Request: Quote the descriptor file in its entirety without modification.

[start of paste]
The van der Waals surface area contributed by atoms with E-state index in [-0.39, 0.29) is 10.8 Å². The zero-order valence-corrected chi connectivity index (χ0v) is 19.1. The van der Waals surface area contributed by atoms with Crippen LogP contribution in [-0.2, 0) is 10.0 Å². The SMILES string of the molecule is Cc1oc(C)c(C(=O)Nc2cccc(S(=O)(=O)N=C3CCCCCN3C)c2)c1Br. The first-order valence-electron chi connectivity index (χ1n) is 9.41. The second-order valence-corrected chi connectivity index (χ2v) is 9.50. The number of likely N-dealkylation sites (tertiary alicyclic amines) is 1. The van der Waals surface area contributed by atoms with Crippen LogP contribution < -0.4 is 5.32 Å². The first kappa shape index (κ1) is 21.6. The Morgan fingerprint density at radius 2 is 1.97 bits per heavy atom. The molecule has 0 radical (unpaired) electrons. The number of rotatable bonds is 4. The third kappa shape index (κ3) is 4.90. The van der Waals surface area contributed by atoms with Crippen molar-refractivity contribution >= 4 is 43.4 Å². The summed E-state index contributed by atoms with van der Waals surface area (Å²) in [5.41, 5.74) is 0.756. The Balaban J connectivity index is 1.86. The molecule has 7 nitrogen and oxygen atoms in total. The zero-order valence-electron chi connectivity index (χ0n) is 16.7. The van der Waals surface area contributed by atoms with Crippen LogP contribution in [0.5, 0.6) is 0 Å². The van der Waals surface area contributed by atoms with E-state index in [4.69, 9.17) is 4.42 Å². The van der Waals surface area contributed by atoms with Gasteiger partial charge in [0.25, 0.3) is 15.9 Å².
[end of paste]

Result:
The van der Waals surface area contributed by atoms with E-state index in [-0.39, 0.29) is 10.8 Å². The zero-order valence-corrected chi connectivity index (χ0v) is 19.1. The van der Waals surface area contributed by atoms with Crippen LogP contribution in [-0.2, 0) is 10.0 Å². The SMILES string of the molecule is Cc1oc(C)c(C(=O)Nc2cccc(S(=O)(=O)N=C3CCCCCN3C)c2)c1Br. The first-order valence-electron chi connectivity index (χ1n) is 9.41. The second-order valence-corrected chi connectivity index (χ2v) is 9.50. The number of likely N-dealkylation sites (tertiary alicyclic amines) is 1. The van der Waals surface area contributed by atoms with Crippen LogP contribution < -0.4 is 5.32 Å². The first kappa shape index (κ1) is 21.6. The Morgan fingerprint density at radius 2 is 1.97 bits per heavy atom. The molecule has 0 radical (unpaired) electrons. The number of rotatable bonds is 4. The third kappa shape index (κ3) is 4.90. The van der Waals surface area contributed by atoms with Crippen molar-refractivity contribution >= 4 is 43.4 Å². The summed E-state index contributed by atoms with van der Waals surface area (Å²) in [5.41, 5.74) is 0.756. The Balaban J connectivity index is 1.86. The molecule has 7 nitrogen and oxygen atoms in total. The zero-order valence-electron chi connectivity index (χ0n) is 16.7. The van der Waals surface area contributed by atoms with Crippen LogP contribution in [0.5, 0.6) is 0 Å². The van der Waals surface area contributed by atoms with E-state index in [4.69, 9.17) is 4.42 Å². The van der Waals surface area contributed by atoms with Gasteiger partial charge in [0.25, 0.3) is 15.9 Å².